The Birth of the New York State Senate in Kingston

The 1777 NY Senate House in Kingston, NY

The 1777 NY Senate House in Kingston, NY

By Aaron Robinson, Historic Site Manager, Senate House State Historic Site

September is here, marking the last days of summer and the beginning of fall. It was around this time, 244 years ago, in 1777, that Kingston would play a key role in the bloody and complicated ordeal of declaring and realizing their independence from Great Britain.  

In 1776, when the Continental Congress officially declared independence, it recommended that each state create its own constitution. The acting government of New York at the time, the New York Provincial Congress, set about this work with a committee of 13 men designated to draft the document. The leading authors would be familiar names of powerful men in New York you may have heard of; John Jay, Robert R. Livingston, and Gouvernor Morris (not the actual Governor, Gouvernor was his name). 

During the drafting of this important document, the government had agreed to shift itself to Kingston after scouting out the area and determining it had sufficient space at a good enough price to house them. During their time in Kingston, after much wrangling, the Constitution was ratified in April of 1777, making Kingston New York’s first capital.

The form of the government might sound familiar to us now, but for the time it had several new innovations brought about by revolutionary ideas, while maintaining some of the previous pillars familiar from the British system. The government consisted of a State Assembly and a State Senate, a Judiciary branch headed by a Chancellor, and a popularly elected, but powerful Governor. This new constitution would expand the electorate, enshrine the notion of popular sovereignty (power of government deriving from the people), but take pains to limit more direct democracy, or what some at the time referred to as “mob rule”.

Voting was still limited to men that met a specific property threshold. That threshold increased when voting for senators and for Governor. The franchise was not extended to women, the enslaved, or those who did not have the appropriate wealth, ensuring a relatively small sample size at the polls. The document also did not touch the institution of slavery, under which most Black New Yorkers suffered.

Once the New York State Constitution was ratified, representatives elected, and offices filled, they needed a place to meet. The New York State Senate chose to rent a room in the home of a relatively prominent Kingstonian, Abraham VanGaasbeek. Abraham had served as a town supervisor, helped to establish the local Kingston Academy, and captained a sloop that ran to and from New York City to supply a store he managed. VanGaasbeek, had signed on to the revolutionary cause from the beginning, solidified by his decision to house the new Senate. His son Peter too was a part of the revolutionary cause and was currently away serving as a militia captain. Abraham’s wife Sarah had recently passed away due to illness, so by the time the Senate came to Kingston in 1777 he likely occupied his home with one or more individuals he enslaved through the course of his life.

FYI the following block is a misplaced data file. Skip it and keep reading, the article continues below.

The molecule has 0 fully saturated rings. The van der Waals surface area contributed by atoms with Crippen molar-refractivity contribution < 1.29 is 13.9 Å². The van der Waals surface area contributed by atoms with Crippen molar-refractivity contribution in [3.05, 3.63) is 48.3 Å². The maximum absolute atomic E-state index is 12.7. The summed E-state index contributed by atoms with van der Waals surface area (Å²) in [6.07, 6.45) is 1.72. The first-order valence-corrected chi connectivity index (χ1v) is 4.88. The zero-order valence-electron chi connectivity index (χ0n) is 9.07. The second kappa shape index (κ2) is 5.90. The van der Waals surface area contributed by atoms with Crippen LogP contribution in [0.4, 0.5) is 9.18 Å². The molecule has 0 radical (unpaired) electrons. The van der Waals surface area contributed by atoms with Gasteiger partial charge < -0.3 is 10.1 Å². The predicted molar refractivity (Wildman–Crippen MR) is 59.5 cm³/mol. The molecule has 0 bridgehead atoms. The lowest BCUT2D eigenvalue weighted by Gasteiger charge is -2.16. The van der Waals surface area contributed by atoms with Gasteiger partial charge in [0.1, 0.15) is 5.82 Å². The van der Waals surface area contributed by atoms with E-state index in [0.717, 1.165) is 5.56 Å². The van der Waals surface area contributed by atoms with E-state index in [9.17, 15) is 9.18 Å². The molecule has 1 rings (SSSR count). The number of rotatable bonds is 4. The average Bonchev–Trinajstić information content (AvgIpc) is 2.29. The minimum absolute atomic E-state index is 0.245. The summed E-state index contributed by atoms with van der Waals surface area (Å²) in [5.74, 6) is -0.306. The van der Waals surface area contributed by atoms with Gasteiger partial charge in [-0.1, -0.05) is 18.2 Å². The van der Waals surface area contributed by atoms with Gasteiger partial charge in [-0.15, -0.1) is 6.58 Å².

The senators began that September by working through some of the business of government, including making decisions about the balance of power, the war effort, and their response to the new Governor’s recent address. Their visit to Kingston and the VanGaasbeek home was short-lived. Word soon came of the British advance up the Hudson River and the fall of Forts Clinton and Montgomery further south. Still a government on the run, the British advance meant that the senators and the rest of the representatives had to flee. They would depart in early October of 1777, just over a week before the British would land at Kingston and put the entire city to the torch. While most of the residents had evacuated, the damage was significant. The British retreated back down the Hudson, having learned of their major defeat at Saratoga, north of Albany, which left their plans for New York in tatters. The Continental Army and the citizens of Kingston would rebuild starting the following year. Fortunately, a good number of the structures that were damaged in the burning survived, including Abraham VanGaasbeek’s home, known today as Senate House.

So as September turns to October, take some time to reflect on the role Kingston played in the cause of American Independence, and the effect some of the major decisions made during that time are still with us today. 

By Aaron Robinson, Historic Site Manager, Senate House State Historic Site
Published in the Kingston Wire, September 13, 2021